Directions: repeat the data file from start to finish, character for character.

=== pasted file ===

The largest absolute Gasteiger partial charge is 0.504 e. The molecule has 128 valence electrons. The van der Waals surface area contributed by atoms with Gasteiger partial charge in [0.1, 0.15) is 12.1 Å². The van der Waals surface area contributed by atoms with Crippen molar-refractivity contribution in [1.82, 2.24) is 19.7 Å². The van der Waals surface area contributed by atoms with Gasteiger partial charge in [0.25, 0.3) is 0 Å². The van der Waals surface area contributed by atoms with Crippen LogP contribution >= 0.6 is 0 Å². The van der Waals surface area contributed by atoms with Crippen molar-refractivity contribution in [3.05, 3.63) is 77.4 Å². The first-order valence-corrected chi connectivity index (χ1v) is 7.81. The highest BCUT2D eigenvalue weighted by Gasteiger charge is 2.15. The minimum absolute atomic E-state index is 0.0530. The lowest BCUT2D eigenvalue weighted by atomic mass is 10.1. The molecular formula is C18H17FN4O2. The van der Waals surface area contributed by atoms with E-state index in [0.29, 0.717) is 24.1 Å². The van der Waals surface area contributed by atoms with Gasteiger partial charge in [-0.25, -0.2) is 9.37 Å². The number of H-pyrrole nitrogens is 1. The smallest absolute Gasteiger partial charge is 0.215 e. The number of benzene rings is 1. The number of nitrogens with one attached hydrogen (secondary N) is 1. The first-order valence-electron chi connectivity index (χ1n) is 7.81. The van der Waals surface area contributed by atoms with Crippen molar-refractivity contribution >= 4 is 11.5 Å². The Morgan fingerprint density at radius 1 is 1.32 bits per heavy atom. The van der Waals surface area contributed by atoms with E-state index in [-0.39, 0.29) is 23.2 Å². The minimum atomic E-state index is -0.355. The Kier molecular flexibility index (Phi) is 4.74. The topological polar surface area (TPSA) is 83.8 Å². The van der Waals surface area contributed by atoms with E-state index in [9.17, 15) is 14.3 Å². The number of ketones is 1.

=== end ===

The largest absolute Gasteiger partial charge is 0.504 e. The molecule has 128 valence electrons. The van der Waals surface area contributed by atoms with Gasteiger partial charge in [0.1, 0.15) is 12.1 Å². The van der Waals surface area contributed by atoms with Crippen molar-refractivity contribution in [1.82, 2.24) is 19.7 Å². The van der Waals surface area contributed by atoms with Gasteiger partial charge in [0.25, 0.3) is 0 Å². The van der Waals surface area contributed by atoms with Crippen LogP contribution >= 0.6 is 0 Å². The van der Waals surface area contributed by atoms with Crippen molar-refractivity contribution in [3.05, 3.63) is 77.4 Å². The first-order valence-corrected chi connectivity index (χ1v) is 7.81. The highest BCUT2D eigenvalue weighted by Gasteiger charge is 2.15. The minimum absolute atomic E-state index is 0.0530. The lowest BCUT2D eigenvalue weighted by atomic mass is 10.1. The molecular formula is C18H17FN4O2. The van der Waals surface area contributed by atoms with E-state index in [0.29, 0.717) is 24.1 Å². The van der Waals surface area contributed by atoms with Gasteiger partial charge in [-0.25, -0.2) is 9.37 Å². The number of H-pyrrole nitrogens is 1. The smallest absolute Gasteiger partial charge is 0.215 e. The number of benzene rings is 1. The number of nitrogens with one attached hydrogen (secondary N) is 1. The first-order valence-electron chi connectivity index (χ1n) is 7.81. The van der Waals surface area contributed by atoms with Crippen molar-refractivity contribution >= 4 is 11.5 Å². The Morgan fingerprint density at radius 1 is 1.32 bits per heavy atom. The van der Waals surface area contributed by atoms with E-state index in [-0.39, 0.29) is 23.2 Å². The minimum atomic E-state index is -0.355. The Kier molecular flexibility index (Phi) is 4.74. The topological polar surface area (TPSA) is 83.8 Å². The van der Waals surface area contributed by atoms with E-state index in [9.17, 15) is 14.3 Å². The number of ketones is 1.